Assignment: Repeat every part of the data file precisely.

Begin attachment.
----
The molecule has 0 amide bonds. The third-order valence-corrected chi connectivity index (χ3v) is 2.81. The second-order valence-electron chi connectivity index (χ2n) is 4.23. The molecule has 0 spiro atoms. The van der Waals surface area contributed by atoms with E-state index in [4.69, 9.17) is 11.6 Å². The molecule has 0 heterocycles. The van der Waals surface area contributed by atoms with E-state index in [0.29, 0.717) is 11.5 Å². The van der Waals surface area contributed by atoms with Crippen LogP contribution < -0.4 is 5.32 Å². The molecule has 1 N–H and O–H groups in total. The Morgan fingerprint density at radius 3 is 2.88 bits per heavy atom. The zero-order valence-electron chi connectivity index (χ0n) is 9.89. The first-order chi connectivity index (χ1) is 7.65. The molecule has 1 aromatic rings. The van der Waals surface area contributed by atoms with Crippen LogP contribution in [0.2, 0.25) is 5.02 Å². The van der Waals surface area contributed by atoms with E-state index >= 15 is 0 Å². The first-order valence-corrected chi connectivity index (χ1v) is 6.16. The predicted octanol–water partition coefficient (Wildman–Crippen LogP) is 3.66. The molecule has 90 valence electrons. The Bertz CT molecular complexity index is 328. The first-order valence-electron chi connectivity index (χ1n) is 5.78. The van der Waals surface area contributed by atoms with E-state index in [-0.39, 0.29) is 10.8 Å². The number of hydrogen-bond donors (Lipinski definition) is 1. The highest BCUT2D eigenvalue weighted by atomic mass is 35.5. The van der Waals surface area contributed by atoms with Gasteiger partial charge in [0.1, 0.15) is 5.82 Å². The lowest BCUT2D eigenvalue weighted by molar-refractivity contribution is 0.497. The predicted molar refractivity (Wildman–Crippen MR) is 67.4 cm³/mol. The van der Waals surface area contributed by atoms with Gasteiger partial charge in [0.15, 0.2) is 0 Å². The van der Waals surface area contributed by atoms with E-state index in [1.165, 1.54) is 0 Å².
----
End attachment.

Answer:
The molecule has 0 amide bonds. The third-order valence-corrected chi connectivity index (χ3v) is 2.81. The second-order valence-electron chi connectivity index (χ2n) is 4.23. The molecule has 0 spiro atoms. The van der Waals surface area contributed by atoms with E-state index in [4.69, 9.17) is 11.6 Å². The molecule has 0 heterocycles. The van der Waals surface area contributed by atoms with E-state index in [0.29, 0.717) is 11.5 Å². The van der Waals surface area contributed by atoms with Crippen LogP contribution < -0.4 is 5.32 Å². The molecule has 1 N–H and O–H groups in total. The Morgan fingerprint density at radius 3 is 2.88 bits per heavy atom. The zero-order valence-electron chi connectivity index (χ0n) is 9.89. The first-order chi connectivity index (χ1) is 7.65. The molecule has 1 aromatic rings. The van der Waals surface area contributed by atoms with Crippen LogP contribution in [0.2, 0.25) is 5.02 Å². The van der Waals surface area contributed by atoms with E-state index >= 15 is 0 Å². The first-order valence-corrected chi connectivity index (χ1v) is 6.16. The predicted octanol–water partition coefficient (Wildman–Crippen LogP) is 3.66. The molecule has 90 valence electrons. The Bertz CT molecular complexity index is 328. The first-order valence-electron chi connectivity index (χ1n) is 5.78. The van der Waals surface area contributed by atoms with E-state index in [-0.39, 0.29) is 10.8 Å². The number of hydrogen-bond donors (Lipinski definition) is 1. The highest BCUT2D eigenvalue weighted by atomic mass is 35.5. The van der Waals surface area contributed by atoms with Gasteiger partial charge in [0.1, 0.15) is 5.82 Å². The lowest BCUT2D eigenvalue weighted by molar-refractivity contribution is 0.497. The predicted molar refractivity (Wildman–Crippen MR) is 67.4 cm³/mol. The van der Waals surface area contributed by atoms with Gasteiger partial charge in [0.15, 0.2) is 0 Å². The van der Waals surface area contributed by atoms with E-state index in [1.165, 1.54) is 0 Å².